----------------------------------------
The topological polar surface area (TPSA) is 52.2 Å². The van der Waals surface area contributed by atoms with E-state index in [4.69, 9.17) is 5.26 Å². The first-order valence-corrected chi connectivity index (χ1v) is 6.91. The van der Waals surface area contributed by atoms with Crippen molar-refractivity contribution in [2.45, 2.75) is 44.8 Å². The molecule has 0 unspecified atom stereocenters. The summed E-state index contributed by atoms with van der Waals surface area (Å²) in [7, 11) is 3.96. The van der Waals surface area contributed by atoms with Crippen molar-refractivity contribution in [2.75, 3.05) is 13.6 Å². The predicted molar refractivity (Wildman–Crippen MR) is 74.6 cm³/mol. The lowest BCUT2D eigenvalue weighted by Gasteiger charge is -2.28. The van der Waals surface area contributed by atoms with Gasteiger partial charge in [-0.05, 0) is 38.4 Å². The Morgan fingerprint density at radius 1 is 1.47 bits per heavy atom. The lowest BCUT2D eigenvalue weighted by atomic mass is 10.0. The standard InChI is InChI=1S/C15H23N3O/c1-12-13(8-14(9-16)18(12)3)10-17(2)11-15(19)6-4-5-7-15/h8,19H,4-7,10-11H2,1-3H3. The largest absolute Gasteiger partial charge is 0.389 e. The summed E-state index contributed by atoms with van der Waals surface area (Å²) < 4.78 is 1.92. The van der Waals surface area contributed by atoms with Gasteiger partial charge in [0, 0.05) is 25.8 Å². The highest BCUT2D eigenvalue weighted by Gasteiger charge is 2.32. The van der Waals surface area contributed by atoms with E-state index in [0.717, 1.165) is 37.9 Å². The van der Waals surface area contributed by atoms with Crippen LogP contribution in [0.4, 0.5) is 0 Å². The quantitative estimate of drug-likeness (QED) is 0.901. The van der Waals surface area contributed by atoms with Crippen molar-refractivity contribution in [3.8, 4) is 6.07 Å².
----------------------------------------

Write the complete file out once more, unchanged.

The topological polar surface area (TPSA) is 52.2 Å². The van der Waals surface area contributed by atoms with E-state index in [4.69, 9.17) is 5.26 Å². The first-order valence-corrected chi connectivity index (χ1v) is 6.91. The van der Waals surface area contributed by atoms with Crippen molar-refractivity contribution in [2.45, 2.75) is 44.8 Å². The molecule has 0 unspecified atom stereocenters. The summed E-state index contributed by atoms with van der Waals surface area (Å²) in [7, 11) is 3.96. The van der Waals surface area contributed by atoms with Crippen molar-refractivity contribution in [2.75, 3.05) is 13.6 Å². The predicted molar refractivity (Wildman–Crippen MR) is 74.6 cm³/mol. The lowest BCUT2D eigenvalue weighted by Gasteiger charge is -2.28. The van der Waals surface area contributed by atoms with Gasteiger partial charge in [-0.05, 0) is 38.4 Å². The Morgan fingerprint density at radius 1 is 1.47 bits per heavy atom. The lowest BCUT2D eigenvalue weighted by atomic mass is 10.0. The standard InChI is InChI=1S/C15H23N3O/c1-12-13(8-14(9-16)18(12)3)10-17(2)11-15(19)6-4-5-7-15/h8,19H,4-7,10-11H2,1-3H3. The largest absolute Gasteiger partial charge is 0.389 e. The summed E-state index contributed by atoms with van der Waals surface area (Å²) < 4.78 is 1.92. The van der Waals surface area contributed by atoms with Gasteiger partial charge in [0, 0.05) is 25.8 Å². The highest BCUT2D eigenvalue weighted by Gasteiger charge is 2.32. The van der Waals surface area contributed by atoms with E-state index in [0.717, 1.165) is 37.9 Å². The van der Waals surface area contributed by atoms with Crippen LogP contribution in [0.4, 0.5) is 0 Å². The quantitative estimate of drug-likeness (QED) is 0.901. The van der Waals surface area contributed by atoms with Crippen molar-refractivity contribution in [3.8, 4) is 6.07 Å².